June 16, 2005

Measuring Militias

Thomas Friedman wants to talk about Iraq but it's pretty much a content free column. The one real issue he raises seems to be whether the factions are going to start investing in their own militias so much that national institutions are going to start to whither.

Well, we need to talk about Iraq. This is no time to give up - this is still winnable - but it is time to ask: What is our strategy? This question is urgent because Iraq is inching toward a dangerous tipping point - the point where the key communities begin to invest more energy in preparing their own militias for a scramble for power - when everything falls apart, rather than investing their energies in making the hard compromises within and between their communities to build a unified, democratizing Iraq.

There's no there there, though as there's no data demonstrating that Iraqi militia not under government control are on an upswing. It's just a bald assertion without any evidence backing it up. A more measured and data filled piece was recently put out by CFR and lays out the challenges and the use of the militias. The militias are not exclusively made of loose cannons as Thomas Friedman seems to think but are a complex web of loose cannons, privateers who do the government's bidding, and anti-government operators. It's quite likely that a good number of the militia that Friedman worries about are already under government control but are doing the hard, dirty jobs that the formal army either isn't trained to do yet or that the government doesn't want its fingerprints on. In either case, the world of Iraqi militias is not as clear cut as Thomas Friedman makes out.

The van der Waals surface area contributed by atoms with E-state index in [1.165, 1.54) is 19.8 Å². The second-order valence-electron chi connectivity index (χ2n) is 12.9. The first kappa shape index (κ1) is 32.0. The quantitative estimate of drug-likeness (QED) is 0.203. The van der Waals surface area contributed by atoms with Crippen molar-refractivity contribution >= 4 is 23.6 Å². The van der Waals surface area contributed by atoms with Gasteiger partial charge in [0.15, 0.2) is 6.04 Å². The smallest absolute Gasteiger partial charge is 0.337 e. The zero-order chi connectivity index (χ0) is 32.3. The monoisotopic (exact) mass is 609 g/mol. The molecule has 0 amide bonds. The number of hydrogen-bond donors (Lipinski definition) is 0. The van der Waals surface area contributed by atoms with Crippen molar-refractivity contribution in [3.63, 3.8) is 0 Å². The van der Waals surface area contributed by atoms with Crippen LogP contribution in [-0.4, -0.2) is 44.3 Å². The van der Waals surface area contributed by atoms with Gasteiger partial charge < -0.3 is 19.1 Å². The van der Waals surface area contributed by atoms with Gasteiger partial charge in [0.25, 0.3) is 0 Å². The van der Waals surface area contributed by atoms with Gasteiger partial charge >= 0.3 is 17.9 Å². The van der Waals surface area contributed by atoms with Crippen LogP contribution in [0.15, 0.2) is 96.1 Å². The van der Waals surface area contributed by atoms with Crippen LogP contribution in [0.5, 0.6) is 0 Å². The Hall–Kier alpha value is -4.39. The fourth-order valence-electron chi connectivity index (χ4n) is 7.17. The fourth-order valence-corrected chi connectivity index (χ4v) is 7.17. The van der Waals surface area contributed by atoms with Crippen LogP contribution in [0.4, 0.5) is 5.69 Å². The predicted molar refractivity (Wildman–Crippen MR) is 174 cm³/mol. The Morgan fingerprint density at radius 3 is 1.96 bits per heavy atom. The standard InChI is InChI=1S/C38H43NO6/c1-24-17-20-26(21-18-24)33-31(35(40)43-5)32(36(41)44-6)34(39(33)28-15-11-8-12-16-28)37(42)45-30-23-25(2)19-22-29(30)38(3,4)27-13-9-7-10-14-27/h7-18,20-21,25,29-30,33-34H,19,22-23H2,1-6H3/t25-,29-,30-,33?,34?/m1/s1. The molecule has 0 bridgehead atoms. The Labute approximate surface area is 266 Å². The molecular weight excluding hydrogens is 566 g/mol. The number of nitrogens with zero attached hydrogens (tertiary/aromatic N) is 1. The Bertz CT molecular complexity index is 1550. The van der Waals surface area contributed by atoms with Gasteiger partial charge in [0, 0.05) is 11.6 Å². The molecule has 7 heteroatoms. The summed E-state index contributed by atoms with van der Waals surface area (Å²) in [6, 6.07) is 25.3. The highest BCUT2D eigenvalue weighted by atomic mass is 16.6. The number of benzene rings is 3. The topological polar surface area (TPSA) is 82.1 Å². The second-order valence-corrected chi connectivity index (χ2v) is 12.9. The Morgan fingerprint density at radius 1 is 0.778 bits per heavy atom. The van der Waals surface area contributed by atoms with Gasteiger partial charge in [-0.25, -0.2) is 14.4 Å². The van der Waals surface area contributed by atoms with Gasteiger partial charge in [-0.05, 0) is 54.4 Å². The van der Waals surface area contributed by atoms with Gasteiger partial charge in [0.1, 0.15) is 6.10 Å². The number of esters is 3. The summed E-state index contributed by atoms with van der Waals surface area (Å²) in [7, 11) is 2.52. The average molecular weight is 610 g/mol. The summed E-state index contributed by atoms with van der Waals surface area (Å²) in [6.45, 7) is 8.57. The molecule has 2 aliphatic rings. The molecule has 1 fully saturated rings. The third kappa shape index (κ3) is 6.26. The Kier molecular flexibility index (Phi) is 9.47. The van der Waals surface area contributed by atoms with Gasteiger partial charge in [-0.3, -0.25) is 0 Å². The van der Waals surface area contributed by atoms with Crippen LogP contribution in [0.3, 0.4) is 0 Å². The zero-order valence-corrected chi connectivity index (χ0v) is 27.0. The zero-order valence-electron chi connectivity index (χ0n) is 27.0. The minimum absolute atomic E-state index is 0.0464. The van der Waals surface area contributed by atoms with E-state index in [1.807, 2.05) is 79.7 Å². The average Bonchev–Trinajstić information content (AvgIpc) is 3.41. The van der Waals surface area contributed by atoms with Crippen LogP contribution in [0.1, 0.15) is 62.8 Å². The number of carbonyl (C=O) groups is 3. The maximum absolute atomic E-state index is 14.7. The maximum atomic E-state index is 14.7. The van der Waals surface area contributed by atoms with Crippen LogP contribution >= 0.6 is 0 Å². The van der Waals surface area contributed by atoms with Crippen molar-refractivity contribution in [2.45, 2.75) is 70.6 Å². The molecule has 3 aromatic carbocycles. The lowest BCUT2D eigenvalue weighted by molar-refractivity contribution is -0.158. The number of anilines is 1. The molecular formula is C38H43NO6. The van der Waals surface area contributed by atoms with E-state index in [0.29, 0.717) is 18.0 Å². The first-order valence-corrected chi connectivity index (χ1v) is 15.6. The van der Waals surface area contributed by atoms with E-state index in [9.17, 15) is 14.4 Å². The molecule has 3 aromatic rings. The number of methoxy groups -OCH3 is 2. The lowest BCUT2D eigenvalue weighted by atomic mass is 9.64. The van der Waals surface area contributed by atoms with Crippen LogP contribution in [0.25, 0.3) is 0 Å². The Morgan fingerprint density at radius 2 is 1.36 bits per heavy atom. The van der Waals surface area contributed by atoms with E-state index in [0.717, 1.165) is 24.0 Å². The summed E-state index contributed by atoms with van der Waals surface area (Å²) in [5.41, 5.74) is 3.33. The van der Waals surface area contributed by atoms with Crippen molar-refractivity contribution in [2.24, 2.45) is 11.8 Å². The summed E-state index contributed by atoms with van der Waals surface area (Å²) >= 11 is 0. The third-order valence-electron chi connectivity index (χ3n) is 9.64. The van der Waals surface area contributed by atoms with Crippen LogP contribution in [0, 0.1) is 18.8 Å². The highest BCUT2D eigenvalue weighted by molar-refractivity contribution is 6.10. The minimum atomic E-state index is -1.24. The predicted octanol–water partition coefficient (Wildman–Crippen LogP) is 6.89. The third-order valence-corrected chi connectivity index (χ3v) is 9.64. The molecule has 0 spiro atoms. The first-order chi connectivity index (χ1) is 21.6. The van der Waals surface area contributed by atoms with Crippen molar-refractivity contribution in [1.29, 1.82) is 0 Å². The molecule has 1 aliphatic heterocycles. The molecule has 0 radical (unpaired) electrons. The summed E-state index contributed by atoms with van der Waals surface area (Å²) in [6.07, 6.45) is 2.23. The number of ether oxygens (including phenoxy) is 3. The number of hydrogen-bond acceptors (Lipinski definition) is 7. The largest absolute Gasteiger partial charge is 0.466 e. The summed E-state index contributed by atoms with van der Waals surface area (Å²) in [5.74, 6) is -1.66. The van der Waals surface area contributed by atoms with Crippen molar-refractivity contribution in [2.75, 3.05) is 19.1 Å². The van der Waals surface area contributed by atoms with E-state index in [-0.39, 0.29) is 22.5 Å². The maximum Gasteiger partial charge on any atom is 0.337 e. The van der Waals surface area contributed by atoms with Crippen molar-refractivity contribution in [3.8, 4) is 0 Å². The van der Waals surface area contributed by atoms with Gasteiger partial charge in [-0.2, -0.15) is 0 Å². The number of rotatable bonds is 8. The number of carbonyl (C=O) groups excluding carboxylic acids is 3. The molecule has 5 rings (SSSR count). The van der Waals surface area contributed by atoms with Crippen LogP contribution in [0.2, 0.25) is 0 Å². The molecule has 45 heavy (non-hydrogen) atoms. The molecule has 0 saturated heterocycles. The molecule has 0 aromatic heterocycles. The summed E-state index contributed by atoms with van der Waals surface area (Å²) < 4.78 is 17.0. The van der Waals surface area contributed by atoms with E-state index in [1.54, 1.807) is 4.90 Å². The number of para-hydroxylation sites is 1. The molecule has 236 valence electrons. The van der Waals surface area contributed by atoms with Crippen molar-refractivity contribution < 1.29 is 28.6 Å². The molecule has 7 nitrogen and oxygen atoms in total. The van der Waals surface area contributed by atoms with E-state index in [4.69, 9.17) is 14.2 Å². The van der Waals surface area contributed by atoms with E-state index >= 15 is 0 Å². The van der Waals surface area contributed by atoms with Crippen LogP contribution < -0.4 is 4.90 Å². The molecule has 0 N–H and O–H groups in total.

What would be needed would be a list of active militias, their activate strength and an estimate of their loyalties. No doubt such a loyalty chart exists but it's no doubt highly classified. We just have to trust that US troops are not sleeping on the job in keeping an eye on these groups.

Posted by TMLutas at June 16, 2005 02:45 PM